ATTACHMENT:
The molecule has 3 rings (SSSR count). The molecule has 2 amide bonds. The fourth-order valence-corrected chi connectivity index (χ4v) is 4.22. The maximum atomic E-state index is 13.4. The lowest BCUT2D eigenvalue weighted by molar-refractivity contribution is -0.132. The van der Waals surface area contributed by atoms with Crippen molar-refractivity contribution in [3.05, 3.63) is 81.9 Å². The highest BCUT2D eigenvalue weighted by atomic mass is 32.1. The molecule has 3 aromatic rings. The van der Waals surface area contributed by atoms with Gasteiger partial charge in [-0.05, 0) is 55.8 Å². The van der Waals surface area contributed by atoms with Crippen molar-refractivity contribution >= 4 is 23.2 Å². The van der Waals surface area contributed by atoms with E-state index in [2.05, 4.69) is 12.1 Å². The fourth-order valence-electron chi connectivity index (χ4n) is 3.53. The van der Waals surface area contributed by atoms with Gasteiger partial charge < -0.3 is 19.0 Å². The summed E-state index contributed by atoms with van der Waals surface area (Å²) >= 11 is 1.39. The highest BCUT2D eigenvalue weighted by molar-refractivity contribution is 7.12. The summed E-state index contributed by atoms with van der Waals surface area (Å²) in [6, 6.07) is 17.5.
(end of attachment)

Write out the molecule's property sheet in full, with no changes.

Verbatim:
The molecule has 3 rings (SSSR count). The molecule has 2 amide bonds. The fourth-order valence-corrected chi connectivity index (χ4v) is 4.22. The maximum atomic E-state index is 13.4. The lowest BCUT2D eigenvalue weighted by molar-refractivity contribution is -0.132. The van der Waals surface area contributed by atoms with Crippen molar-refractivity contribution in [3.05, 3.63) is 81.9 Å². The highest BCUT2D eigenvalue weighted by atomic mass is 32.1. The molecule has 3 aromatic rings. The van der Waals surface area contributed by atoms with Gasteiger partial charge in [-0.05, 0) is 55.8 Å². The van der Waals surface area contributed by atoms with Crippen molar-refractivity contribution >= 4 is 23.2 Å². The van der Waals surface area contributed by atoms with E-state index in [2.05, 4.69) is 12.1 Å². The fourth-order valence-electron chi connectivity index (χ4n) is 3.53. The van der Waals surface area contributed by atoms with Gasteiger partial charge < -0.3 is 19.0 Å². The summed E-state index contributed by atoms with van der Waals surface area (Å²) >= 11 is 1.39. The highest BCUT2D eigenvalue weighted by molar-refractivity contribution is 7.12. The summed E-state index contributed by atoms with van der Waals surface area (Å²) in [6, 6.07) is 17.5.